In brief, a generalized equivalent circuit model (ECM) is disclosed for modeling and simulating the MMCs based on various SM circuits and arm configurations under different operating conditions. Based on the analysis of the behaviors of various MMCs, a generalized arm equivalent circuit is to model and simulate various MMCs under startup/precharging, normal, and fault conditions. The detailed ECM considers all internal states and can be used to investigate internal dynamic control strategies, e.g., capacitor voltage balancing strategies. To further improve simulation efficiency, the reduced-order ECM is derived by neglecting the dynamics of individual capacitor voltage and considering the average capacitor voltage. The modeling technique is applied to an MMC-HVDC system and compared with the conventional DSM to verify efficiency and accuracy. Based on the simulation results, the ECM can efficiently and accurately model and simulate the MMC-HVDC systems based on various SM circuits and arm configuration under different operating conditions. The ECM can significantly improve simulation efficiency and be applied for precharging, normal, and fault operation analysis of the MMC-HVDC systems while considering the behaviors of various SMs. The accelerated model can also be used to investigate internal dynamics based on various control strategies, e.g., capacitor voltage balancing, when full states are considered. To further improve efficiency, the model can be implemented by reduced-order algorithms. The effectiveness of the ECM is verified by an MMC-HVDC system built in PSCAD/EMTDC software environment.

It is noteworthy that any hardware platform suitable for performing the processing described herein is suitable for use with the embodiments provided herein. Computer-readable storage media refer to any medium or media that participate in providing instructions to a central processing unit, a processor, a microcontroller, or the like. Such media may take forms including, but not limited to, non-volatile and volatile media such as optical or magnetic disks and dynamic memory, respectively. Common forms of computer-readable storage media include a floppy disk, a flexible disk, a hard disk, magnetic tape, any other magnetic storage medium, a Compact Disk Read Only Memory disk, DVD, Blu-ray disc, any other optical storage medium, RAM, Programmable Read-Only Memory, Erasable Programmable Read-Only Memory, Electronically Erasable Programmable Read-Only Memory, flash memory, and/or any other memory chip, module, or cartridge.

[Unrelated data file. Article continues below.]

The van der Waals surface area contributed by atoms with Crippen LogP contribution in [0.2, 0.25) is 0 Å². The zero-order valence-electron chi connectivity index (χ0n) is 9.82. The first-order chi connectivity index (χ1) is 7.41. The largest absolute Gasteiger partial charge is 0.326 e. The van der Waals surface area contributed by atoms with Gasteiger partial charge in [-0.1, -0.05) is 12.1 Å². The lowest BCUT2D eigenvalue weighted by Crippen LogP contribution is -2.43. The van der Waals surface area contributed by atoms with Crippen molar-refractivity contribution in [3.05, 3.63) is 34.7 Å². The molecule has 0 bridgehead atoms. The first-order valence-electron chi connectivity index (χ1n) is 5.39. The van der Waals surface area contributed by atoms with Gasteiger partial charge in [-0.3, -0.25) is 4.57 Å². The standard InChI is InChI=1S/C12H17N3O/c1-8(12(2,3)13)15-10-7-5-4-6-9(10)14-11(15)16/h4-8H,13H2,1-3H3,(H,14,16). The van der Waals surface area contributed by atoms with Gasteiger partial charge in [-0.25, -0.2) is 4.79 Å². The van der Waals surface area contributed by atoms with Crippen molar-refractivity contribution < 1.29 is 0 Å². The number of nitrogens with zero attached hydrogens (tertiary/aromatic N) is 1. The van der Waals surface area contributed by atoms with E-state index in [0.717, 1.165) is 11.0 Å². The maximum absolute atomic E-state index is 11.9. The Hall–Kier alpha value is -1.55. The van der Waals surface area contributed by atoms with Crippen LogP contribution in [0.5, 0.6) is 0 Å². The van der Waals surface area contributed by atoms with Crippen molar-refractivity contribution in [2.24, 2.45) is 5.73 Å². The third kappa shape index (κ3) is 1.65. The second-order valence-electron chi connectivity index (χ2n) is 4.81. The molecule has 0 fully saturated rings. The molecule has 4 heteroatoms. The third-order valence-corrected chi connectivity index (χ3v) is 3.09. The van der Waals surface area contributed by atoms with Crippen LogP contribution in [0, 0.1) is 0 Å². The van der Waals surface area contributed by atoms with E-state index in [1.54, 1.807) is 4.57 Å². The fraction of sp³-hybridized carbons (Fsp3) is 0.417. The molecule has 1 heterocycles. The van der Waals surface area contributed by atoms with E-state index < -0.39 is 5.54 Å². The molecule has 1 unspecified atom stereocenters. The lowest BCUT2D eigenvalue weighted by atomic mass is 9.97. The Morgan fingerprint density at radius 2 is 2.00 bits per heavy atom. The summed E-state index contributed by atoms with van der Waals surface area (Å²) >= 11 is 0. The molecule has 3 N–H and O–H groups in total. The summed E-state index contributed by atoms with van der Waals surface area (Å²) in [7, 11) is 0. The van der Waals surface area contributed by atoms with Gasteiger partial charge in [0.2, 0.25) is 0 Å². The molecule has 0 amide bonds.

In some embodiments, the computer system may be implemented as a cloud-based computing environment, such as a virtual machine operating within a computing cloud. In other embodiments, the computer system may itself include a cloud-based computing environment, where the functionalities of the computer system are executed in a distributed fashion. Thus, the computer system, when configured as a computing cloud, may include pluralities of computing devices in various forms, as will be described in greater detail below.

In general, a cloud-based computing environment is a resource that typically combines the computational power of a large grouping of processors (such as within web servers) and/or that combines the storage capacity of a large grouping of computer memories or storage devices. Systems that provide cloud-based resources may be utilized exclusively by their owners or such systems may be accessible to outside users who deploy applications within the computing infrastructure to obtain the benefit of large computational or storage resources.

The cloud may be formed, for example, by a network of web servers that comprise a plurality of computing devices, such as the computer system, with each server (or at least a plurality thereof) providing processor and/or storage resources. These servers may manage workloads provided by multiple users (e.g., cloud resource customers or other users). Typically, each user places workload demands upon the cloud that vary in real-time, sometimes dramatically. The nature and extent of these variations typically depends on the type of business associated with the user.